I am reading about Yang-Mills theory in Section $10.5.4$ of Geometry, Topology and Physics by Nakahara. In Equation $10.108$ he gives two different forms for the Yang-Mills action, and I am having trouble going between them.

Consider $G=SU(2)$ Yang-Mills theory on a $4$-manifold $M$. The first form of its action is: $$ S_{1} = -\frac{1}{4}\int_{M}tr(\mathcal{F}_{\mu\nu}\mathcal{F}^{\mu\nu}) $$ where $\mathcal{F}_{\mu\nu}=F_{\mu\nu}^{\alpha}T_{\alpha}$ are the components of the local curvature two-form $\mathcal{F}=\frac{1}{2}\mathcal{F}_{\mu\nu}dx^{\mu}\wedge dx^{\nu}$, and $T^{\alpha}=\frac{\sigma^{\alpha}}{2i}$ are the Lie algebra generators of $SU(2)$. This trace is over the Lie algebra indices.

The second form Nakahara gives is: $$ S_{2}=\frac{1}{2}\int_{M}tr(\mathcal{F}\wedge\star\mathcal{F}) $$ where $\star$ denotes the Hodge star operator.

It should not be too difficult to go between these two forms of the action, but when I try I am off by sign and can't seem to find my error.

To begin with, I write $\mathcal{F}=\mathcal{F}^{\alpha}T_{\beta}$, so that $\mathcal{F}\wedge\star\mathcal{F}=(\mathcal{F}^{\alpha}\wedge\star\mathcal{F}^{\alpha})T_{\alpha}T_{\beta}$

then according to Section $7.9.3$ of Nakahara, for two-forms $\mathcal{F}^{\alpha}$ and $\mathcal{F}^{\beta}$ on a $4$-manifold $M$: $$ \mathcal{F}^{\alpha}\wedge\star\mathcal{F}^{\beta} = \frac{1}{2} \mathcal{F}^{\alpha}_{\mu\nu} (\mathcal{F}^{\beta})^{\mu\nu}\sqrt{|g|}dx^{1}\wedge\cdots\wedge dx^{4} $$ So that: $$ \frac{1}{2}tr(\mathcal{F}\wedge\star\mathcal{F}) = \frac{1}{4}tr(\mathcal{F}_{\mu\nu}\mathcal{F}^{\mu\nu})dV $$ Which is of course the correct result up to a sign.

I have probably made a really silly error here, and I would really appreciate some help spotting it.


I am specifically having trouble proving $(10.108)$ of Nakahara, which reads $$ S_{YM} = -\frac{1}{4}\int_{m}tr(\mathcal{F}_{\mu\nu}\mathcal{F}^{\mu\nu}) = \frac{1}{2}\int_{M}tr(\mathcal{F}\wedge\star\mathcal{F}) $$

There is a related statement $(10.110)$ about the Euclidean action (the action obtained after a Wick rotation), which reads

$$ S_{YM}^{E} = \frac{1}{4}\int_{M}tr(\mathcal{F}_{\mu\nu}\mathcal{F}^{\mu\nu}) = -\frac{1}{2}\int_{M}tr(\mathcal{F}\wedge\star\mathcal{F}) $$

I understand how to obtain the Euclidean version from the Minkowski version, but I am specifically having trouble with the middle equality which should reduce to showing that $$ tr(\mathcal{F}\wedge\star\mathcal{F}) = -\frac{1}{2}tr(\mathcal{F}_{\mu\nu}\mathcal{F}^{\mu\nu}) $$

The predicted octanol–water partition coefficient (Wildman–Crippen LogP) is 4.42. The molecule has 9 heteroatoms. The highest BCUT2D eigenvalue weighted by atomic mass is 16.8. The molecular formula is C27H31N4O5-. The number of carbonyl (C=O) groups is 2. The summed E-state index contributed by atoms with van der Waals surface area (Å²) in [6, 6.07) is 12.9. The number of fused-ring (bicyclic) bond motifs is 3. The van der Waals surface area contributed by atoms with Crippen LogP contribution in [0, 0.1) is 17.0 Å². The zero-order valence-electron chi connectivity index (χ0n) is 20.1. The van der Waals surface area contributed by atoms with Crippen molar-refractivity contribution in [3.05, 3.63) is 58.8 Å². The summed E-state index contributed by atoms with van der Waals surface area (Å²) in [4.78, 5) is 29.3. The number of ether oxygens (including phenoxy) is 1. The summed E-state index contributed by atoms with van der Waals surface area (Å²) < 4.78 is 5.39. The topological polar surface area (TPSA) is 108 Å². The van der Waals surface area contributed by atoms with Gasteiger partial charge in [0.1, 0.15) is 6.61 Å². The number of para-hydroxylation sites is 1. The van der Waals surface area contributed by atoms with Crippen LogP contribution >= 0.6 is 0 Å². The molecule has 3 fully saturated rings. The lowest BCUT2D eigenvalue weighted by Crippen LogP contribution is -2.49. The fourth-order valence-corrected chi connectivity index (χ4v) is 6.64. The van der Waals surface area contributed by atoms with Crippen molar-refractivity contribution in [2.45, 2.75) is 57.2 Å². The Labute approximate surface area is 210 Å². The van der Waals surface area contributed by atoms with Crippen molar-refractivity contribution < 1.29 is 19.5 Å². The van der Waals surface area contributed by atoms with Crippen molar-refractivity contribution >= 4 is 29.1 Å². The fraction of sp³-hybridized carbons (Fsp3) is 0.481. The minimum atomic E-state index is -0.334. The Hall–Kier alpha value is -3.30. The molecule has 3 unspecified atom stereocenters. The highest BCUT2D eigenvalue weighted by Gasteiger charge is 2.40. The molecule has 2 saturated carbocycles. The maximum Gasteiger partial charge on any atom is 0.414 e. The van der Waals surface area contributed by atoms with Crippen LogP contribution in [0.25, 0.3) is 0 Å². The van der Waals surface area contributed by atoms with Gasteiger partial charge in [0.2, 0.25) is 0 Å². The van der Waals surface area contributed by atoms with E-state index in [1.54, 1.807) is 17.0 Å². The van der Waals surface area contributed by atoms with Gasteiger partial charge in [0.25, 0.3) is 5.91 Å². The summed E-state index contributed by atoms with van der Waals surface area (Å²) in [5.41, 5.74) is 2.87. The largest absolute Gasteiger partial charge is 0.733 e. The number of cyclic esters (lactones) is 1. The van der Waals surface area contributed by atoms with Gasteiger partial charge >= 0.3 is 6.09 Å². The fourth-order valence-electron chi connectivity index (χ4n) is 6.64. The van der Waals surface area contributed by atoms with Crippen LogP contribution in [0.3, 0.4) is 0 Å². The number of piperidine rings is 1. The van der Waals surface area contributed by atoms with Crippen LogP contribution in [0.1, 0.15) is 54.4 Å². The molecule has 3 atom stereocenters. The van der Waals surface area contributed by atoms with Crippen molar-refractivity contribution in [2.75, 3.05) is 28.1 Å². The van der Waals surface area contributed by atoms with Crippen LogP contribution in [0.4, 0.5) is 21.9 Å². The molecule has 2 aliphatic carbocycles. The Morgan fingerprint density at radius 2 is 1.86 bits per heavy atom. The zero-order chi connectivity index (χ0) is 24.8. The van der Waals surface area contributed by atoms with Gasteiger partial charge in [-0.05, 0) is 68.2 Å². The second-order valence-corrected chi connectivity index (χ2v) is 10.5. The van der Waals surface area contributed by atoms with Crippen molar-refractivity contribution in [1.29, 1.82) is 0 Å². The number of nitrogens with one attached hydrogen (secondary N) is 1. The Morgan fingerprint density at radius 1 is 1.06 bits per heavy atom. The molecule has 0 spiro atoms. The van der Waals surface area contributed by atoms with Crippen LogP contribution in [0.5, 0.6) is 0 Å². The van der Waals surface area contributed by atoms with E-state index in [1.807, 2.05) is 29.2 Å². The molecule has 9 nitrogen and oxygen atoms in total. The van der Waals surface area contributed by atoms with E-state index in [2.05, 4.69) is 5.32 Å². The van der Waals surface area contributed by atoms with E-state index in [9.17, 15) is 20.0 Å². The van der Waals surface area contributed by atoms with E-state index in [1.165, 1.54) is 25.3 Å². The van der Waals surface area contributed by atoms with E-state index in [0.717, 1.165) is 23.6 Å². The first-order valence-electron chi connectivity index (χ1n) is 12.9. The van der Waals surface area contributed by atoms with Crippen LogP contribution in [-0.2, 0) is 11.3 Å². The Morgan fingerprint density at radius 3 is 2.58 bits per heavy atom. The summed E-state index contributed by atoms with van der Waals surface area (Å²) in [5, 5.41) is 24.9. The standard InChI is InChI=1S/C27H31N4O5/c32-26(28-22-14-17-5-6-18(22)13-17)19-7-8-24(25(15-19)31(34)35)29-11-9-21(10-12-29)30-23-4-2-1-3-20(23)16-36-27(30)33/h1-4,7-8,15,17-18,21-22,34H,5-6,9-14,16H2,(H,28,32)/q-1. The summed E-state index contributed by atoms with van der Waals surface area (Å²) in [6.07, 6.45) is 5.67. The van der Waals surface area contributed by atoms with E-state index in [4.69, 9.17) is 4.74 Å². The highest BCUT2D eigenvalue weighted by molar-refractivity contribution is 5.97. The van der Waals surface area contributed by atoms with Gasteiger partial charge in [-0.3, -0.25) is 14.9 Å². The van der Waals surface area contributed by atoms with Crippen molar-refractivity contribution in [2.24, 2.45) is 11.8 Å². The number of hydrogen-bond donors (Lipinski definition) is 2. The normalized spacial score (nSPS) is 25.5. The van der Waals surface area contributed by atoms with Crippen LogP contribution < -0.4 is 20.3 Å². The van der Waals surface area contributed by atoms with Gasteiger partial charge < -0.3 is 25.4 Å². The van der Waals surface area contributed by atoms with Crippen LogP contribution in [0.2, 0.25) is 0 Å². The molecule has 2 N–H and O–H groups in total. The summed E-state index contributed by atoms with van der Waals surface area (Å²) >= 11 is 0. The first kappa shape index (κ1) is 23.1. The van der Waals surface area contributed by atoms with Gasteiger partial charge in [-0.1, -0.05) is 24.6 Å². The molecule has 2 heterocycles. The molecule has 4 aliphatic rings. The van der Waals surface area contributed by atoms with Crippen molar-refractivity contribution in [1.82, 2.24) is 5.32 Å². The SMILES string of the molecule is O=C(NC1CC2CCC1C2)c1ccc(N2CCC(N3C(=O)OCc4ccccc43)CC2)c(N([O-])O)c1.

in either case.


2 Answers 2


The difference in sign has to do with Euclidean metric. To find instanton solutions one needs to adopt an Euclidean metric not Minkowski, which is where the extra minus. That is you must perform a Wick rotation to get from $S_1$ to $S_2$. Explicitly $x^0 = i x^4$ in terms of coordinates.

That is specifically the base Manifold is not technically the same. As you can see in the book itself compare Eq. 10.108 with 10.112 (2003 Edition), the action is clearly differentiated by the supscript $E$, standing for Euclidean. Hence $S_1 \neq S_2$.

  • $\begingroup$ Thanks for your answer, this was my first guess as well but I still have some doubts. In particular, I have deduced my result by applying $7.178$ which doesn't seem to reference the signature of the metric at all. $\endgroup$
    – CoffeeCrow
    Commented Jul 3, 2021 at 2:12
  • 1
    $\begingroup$ It seems you believe $S_1 = S_2$ still which is wrong, you have not supplied a proof of their equality, because there is none other than a Wick rotation. My mention of the hodge dual is misleading I will delete it. $\endgroup$
    – ohneVal
    Commented Jul 3, 2021 at 13:55
  • $\begingroup$ Thanks for your response. I have added some additional detail to my question which might help show my remaining doubts. $\endgroup$
    – CoffeeCrow
    Commented Jul 4, 2021 at 0:52

I think it has to do with the fact that is a pseudo-riemannian manifold and the Hodge star picks up a sign sometimes (depending on dimension and also if it is the mostly plus convention or the mostly minus convention in the metric). See the section on dimension 4 in https://en.m.wikipedia.org/wiki/Hodge_star_operator


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